While getting rid of all university staff and rehiring them on different contacts is an option, the university said it was a last resort.
The plans are one option in a consultation to address a huge black hole in the company's budget caused by the possibility of reduced student numbers in September.
Unite said that the university bosses were looking for staff to go down to four days a week, with no pay rises, no incremental pay rises and no promotions, and the union would "campaign strongly" to protect jobs.
A spokesperson for the University of Sheffield said the impact of the Covid-19 pandemic meant it did need to make some cost savings in the next financial year.
"We have done everything we can to identify savings in areas of non-staff expenditure first, including stripping back our planned capital projects, and have offered a range of voluntary measures for staff, including a voluntary severance programme and the option to reduce hours or purchase more annual leave.
“As a next step we have begun a 90-day consultation on some potential temporary changes to some of our terms and conditions of employment. This consultation does not mean that the University will definitely need to make these changes and we will do all we can to avoid compulsory action, but it is important that we begin honest discussions with the trade unions who represent our staff in case we need to do so in the future.
"We recognise that this is an unsettling and challenging time for everyone and deeply value the continued efforts of colleagues across the University in preparing to welcome our students in the next academic year.”
Unite regional officer Harriet Eisner said: “We are appalled at the callous attitude that the University of Sheffield has displayed to its dedicated workforce. It is a wealthy institution with a lousy business model.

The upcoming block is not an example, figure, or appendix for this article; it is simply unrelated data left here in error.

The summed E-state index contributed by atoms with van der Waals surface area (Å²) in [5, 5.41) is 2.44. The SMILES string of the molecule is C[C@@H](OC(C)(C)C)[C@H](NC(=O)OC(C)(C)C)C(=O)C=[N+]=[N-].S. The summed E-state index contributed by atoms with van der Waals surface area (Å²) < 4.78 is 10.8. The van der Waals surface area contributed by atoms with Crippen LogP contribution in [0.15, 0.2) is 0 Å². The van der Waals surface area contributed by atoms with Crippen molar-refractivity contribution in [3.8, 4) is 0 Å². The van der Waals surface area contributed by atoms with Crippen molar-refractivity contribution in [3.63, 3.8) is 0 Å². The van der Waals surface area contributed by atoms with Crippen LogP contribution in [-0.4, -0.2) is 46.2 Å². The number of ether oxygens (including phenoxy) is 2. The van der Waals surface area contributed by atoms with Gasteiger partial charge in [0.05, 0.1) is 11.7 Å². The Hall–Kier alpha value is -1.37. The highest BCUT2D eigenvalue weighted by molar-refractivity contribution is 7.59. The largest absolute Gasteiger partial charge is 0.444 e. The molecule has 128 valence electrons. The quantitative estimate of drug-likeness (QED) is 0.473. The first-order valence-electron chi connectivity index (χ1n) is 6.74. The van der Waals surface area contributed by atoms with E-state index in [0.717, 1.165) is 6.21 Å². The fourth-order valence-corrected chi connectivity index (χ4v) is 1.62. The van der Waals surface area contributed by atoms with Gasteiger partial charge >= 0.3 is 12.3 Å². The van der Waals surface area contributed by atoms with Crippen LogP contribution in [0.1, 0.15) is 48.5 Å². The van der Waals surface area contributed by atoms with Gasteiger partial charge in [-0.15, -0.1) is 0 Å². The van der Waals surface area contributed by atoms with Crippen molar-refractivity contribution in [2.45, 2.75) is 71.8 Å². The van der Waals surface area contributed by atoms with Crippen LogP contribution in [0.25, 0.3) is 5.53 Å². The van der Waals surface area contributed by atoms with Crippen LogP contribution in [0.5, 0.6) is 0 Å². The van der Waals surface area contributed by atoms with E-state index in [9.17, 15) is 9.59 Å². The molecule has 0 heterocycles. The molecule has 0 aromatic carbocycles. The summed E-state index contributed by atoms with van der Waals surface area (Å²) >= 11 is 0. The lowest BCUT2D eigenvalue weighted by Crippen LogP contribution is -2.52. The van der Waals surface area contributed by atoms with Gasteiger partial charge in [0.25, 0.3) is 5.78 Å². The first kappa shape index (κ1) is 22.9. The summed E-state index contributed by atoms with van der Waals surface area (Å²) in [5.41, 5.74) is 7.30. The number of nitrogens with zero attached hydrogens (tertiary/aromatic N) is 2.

“The announcement is predicated on a shortfall in students this coming academic year – which necessitates this call for a £100m in savings. The university’s management are panicking that their top fee paying Chinese students will defer, but we have not seen any evidence of this.
“It is clear from its proposal – to reduce pay and terms and conditions for its employees – that it has no strategy. Instead of working with unions to create a more sustainable strategy for the future, the university intends to strip back the terms and conditions of its skilled workforce.
“The threat of dismissal is no way to enter into consultations with union representatives about their members’ basic terms and conditions.
“The University of Sheffield has a hopeless business model which relies on attracting top fee-paying international students to prop up an institution which is a major employer in the city.
“The leadership of the university need to think very carefully about why it wants its staff to pay the price for the top management’s failure.
“Unite will be challenging any cuts to terms and conditions. We will work strenuously to protect the jobs of our members and wish to engage constructively with the university to chart a positive way forward.”